Russia Voices Displeasure over its Disqualification from India’s $1.6 billion Army Program

NEW DELHI, India, ( – Newfound pressure between the two allies Russia and India has emerged during the meeting of the India-Russia Inter-Governmental Commission on Military Technical Cooperation held in New Delhi, last Thursday (13th December), when Russia’s Defence Minister Gen. Sergei Shoigu voiced his displeasure over India’s decision to disqualify the two Russian munitions systems from its $1.6 billion Army program, learned

According to the information confirmed and by a source from the India’s Ministry of Defence, during the last week’s meeting, the Russian Defence Minister made it clear that he was not satisfied with India’s decision to dismiss Russia’s upgraded Tunguska system and the Pantsir missile system from the pending program.

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In 2013, for its gun and missile system program, India listed three companies – South Korea’s Hanwha Defense Systems, which offered its 30mm complex gun and missile air defense system Hybrid Biho that is in service with the South Korean Army; and two Russian companies. Almaz Ante offering its upgraded Tunguska system and KBP Tula with its Pantsir system. In October, this year, the Indian Army announced Hanwha Defense Systems to be the only qualified bidder that meets the requirements of the Indian Army. According to a senior official of the Indian Army, the two Russian systems Tunguska and Panstir were not fully compliant during the conducted trials.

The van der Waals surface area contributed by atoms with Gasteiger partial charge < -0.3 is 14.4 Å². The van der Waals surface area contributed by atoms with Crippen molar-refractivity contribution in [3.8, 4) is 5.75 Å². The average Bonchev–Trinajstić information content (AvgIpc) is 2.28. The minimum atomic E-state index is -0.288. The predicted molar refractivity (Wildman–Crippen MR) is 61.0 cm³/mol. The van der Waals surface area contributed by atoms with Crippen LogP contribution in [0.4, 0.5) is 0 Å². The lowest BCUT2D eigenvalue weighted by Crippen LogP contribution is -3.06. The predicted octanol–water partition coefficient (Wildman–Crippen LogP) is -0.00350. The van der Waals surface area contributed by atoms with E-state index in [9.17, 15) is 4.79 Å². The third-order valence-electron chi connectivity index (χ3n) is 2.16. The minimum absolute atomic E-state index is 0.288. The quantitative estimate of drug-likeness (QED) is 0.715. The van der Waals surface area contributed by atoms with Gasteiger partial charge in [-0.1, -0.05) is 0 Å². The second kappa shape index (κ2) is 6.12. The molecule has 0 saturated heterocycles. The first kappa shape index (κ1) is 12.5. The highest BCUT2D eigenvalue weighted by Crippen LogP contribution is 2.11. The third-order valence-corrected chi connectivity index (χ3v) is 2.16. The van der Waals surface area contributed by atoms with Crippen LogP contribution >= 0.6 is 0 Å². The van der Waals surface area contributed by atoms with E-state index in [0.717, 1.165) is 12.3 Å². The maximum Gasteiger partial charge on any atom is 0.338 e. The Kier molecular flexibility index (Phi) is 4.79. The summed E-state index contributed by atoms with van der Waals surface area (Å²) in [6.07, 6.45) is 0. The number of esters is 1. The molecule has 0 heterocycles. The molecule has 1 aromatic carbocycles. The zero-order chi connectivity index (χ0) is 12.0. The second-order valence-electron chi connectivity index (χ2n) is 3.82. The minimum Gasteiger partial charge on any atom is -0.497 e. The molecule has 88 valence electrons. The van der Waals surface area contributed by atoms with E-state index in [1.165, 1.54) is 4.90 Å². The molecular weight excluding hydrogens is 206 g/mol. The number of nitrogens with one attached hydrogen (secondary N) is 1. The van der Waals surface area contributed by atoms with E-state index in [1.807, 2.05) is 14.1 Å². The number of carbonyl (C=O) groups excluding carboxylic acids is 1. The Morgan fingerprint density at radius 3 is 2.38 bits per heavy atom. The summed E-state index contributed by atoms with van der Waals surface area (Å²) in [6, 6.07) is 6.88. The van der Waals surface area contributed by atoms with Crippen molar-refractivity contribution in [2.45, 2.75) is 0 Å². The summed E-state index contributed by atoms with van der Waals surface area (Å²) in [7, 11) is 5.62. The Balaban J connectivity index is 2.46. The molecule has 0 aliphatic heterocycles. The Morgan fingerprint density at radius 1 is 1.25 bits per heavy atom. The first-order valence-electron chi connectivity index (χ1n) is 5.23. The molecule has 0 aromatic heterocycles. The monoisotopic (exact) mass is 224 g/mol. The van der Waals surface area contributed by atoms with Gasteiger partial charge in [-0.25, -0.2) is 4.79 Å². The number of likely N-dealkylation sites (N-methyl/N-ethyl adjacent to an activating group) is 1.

At the meeting in New Delhi, last week, the Russian Defence Minister Sergei Shoigu took the opportunity to accuse the Indian Army trial teams of intentionally not completing the full trials conducted last year. According to a Russian diplomat, last month, the two Russian companies and Russia’s Defence Ministry sent separate letters to India’s Ministry of Defence to reevaluate the entire selection process before taking the final decision.

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Under the program, the India’s Armed Forces are seeking to acquire a mix of both gun and missiles that are mounted on one or separate highly mobile vehicles. They require the gun and the missile to be capable to engage aerial targets both with and without the fire control radar, either independently or simultaneously. The offered gun and missile should also feature a day and night camera and a built-in simulator. The gun has to be capable to engage a target at 350 rounds per second, while the missile’s range should be of 5 km. The India’s Army wants a system that can operate up to 50 km on a single fuel tank, with a minimum operation endurance of eight hours without refueling.

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The winner in the $1.6 billion program will be responsible to provide 104 systems of gun missiles systems, including 4,928 missiles and 172,260 rounds of ammunition, as well as full maintenance technology transfer for missiles to state-run Ordnance Factory Board.

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Source: Defense News